Targeting the Source

Cancer Stem Cell Research Offers Hope for Cure

Max Wicha, MD
Max Wicha, M.D.
To learn, please visit our Breast Cancer Stem Cell Research webpages

Despite billions of dollars spent on research, cancer remains the no. 2 cuase of death in the United States.

Today's doctors have better ways to find and treat early stages of the disease. But once cancer spreads, current treatments too often don't work. Why haven't we cured cancer yet?

We talked to Max Wicha, M.D, founding director of the Cancer Center and distinguished Professor of Oncology, about research on cancer stem cells. Many scientists now believe cancer begins when these stem cells divide abnormally and grow out of control. Cancer Center scientists are developing new treatments to target these stem cells. Wicha believes this research will revolutionize the way physicians treat cancer.

What are cancer stem cells?

Most cells in the body live for a short time, so we need a regular supply of new cells to replace old ones. These new cells come from the division of what scientists call "adult" stem cells, which are found in every organ in the body. Breast stem cells make new cells in breast tissue, for example. Liver stem cells make new liver cells.

Cancer stem cells are adult stem cells found in different types of cancer. When cancer stem cells divide, they make more cancer cells. They divide abnormally and too often. We believe this uncontrolled division of cancer stem cells is responsible for the development, growth and spread of cancer.

How common are cancer stem cells?

On average, only about 1 percent of the millions of cells in a cancer are true cancer stem cells. But we believe they exist in all types of cancer. They were first discovered in 1994 in leukemia. In 2003, U-M Cancer Center scientists were the first to find them in breast cancer tumors.

Why are these cells so important?

Cancer stem cells are responsible for the development, growth and spread of cancer. If we had a way to destroy or control these stem cells, we could cure cancer. Unfortunately, traditional therapies like chemotherapy don't work. They kill most cells in the tumor, but not stem cells. So, the cancer often returns. We want to develop new treatments targeted at cancer stem cells, because if these cells are eliminated, the cancer won’t grow and spread to other parts of the body.

Will cancer stem cell research change how doctors treat cancer?

This research could change everything. Analyzing the stem cells in a patient's tumor will help us predict how aggressive the cancer will be and determine the best treatment plan for each patient. Most importantly, killing cancer stem cells could stop the disease from coming back. It's our best hope for a real cure. Also, new therapies that target and kill stem cells could eliminate side effects.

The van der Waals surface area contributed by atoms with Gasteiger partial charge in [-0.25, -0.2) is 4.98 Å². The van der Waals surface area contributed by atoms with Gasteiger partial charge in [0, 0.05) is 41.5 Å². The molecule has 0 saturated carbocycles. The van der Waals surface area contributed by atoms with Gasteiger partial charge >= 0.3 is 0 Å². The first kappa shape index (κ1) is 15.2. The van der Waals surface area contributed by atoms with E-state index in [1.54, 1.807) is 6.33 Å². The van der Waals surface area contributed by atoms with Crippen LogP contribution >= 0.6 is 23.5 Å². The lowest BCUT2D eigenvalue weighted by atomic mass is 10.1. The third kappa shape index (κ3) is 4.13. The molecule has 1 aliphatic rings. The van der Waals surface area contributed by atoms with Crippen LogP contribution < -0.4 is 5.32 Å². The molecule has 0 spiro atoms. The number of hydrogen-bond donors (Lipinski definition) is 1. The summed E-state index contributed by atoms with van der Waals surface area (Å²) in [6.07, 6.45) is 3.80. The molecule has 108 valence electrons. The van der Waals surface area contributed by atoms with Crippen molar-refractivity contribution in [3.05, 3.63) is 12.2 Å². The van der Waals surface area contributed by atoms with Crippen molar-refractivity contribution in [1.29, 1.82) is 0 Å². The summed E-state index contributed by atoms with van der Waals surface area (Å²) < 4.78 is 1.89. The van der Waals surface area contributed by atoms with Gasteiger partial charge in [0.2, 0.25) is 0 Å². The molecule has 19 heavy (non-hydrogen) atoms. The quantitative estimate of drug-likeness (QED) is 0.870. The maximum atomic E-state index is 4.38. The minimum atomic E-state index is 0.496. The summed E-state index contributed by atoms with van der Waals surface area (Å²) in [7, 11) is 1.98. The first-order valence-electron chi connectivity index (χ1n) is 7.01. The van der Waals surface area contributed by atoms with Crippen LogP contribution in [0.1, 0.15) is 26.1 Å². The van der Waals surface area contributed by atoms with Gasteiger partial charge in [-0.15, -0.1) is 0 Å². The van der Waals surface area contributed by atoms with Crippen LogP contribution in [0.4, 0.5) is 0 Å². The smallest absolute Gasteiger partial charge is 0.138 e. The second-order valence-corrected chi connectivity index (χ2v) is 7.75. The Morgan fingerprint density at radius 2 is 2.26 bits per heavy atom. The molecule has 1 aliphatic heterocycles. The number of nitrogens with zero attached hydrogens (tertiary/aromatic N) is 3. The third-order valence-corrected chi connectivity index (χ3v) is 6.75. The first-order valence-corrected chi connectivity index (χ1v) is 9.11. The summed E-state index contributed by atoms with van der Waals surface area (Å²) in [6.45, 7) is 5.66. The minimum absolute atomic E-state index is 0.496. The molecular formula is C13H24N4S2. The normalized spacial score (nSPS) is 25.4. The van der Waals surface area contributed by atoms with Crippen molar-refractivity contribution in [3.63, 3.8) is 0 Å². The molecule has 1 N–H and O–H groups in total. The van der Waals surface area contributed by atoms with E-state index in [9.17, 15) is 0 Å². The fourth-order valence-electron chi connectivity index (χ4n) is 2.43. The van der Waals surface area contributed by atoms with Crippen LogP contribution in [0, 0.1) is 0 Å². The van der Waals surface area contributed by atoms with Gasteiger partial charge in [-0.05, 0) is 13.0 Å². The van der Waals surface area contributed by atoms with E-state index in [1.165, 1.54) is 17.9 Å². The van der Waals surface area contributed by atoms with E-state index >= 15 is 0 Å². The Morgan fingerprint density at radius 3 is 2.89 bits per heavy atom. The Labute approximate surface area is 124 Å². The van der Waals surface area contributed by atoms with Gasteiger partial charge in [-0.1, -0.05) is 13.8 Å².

How much U-M Cancer Center research involves cancer stem cells?

Our goal is to become the world's leader in research on cancer stem cells and in the development of new cancer therapies, so we have committed significant resources to this research. We have teams of scientists studying stem cells in most types of common cancers, including leukemia, melanoma, myeloma, adrenal, breast, colon, head and neck, lung, pancreatic, prostate and thyroid cancers.

I am pleased to report that we also have support from federal funding agencies and private donors, including a recent gift from the Taubman Medical Research Institute.

When will stem cell-based treatments beready for use in patients?

Before they are approved, new treatments must be tested to prove they are safe and effective. This process takes several years. Currently, Cancer Center researchers are conducting a small study in patients of a treatment aimed at stem cells in multiple myeloma. Next year, we hope to begin the first human trials of a treatment targeted at breast cancer stem cells. We aren’t recruiting for these studies now, because they involve just a few patients with advanced cancer that has not responded to traditional therapy. But within the next few years, we hope to begin larger clinical trials of stem cell-based treatments for several types of cancer.

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Thrive Issue: 
Winter, 2008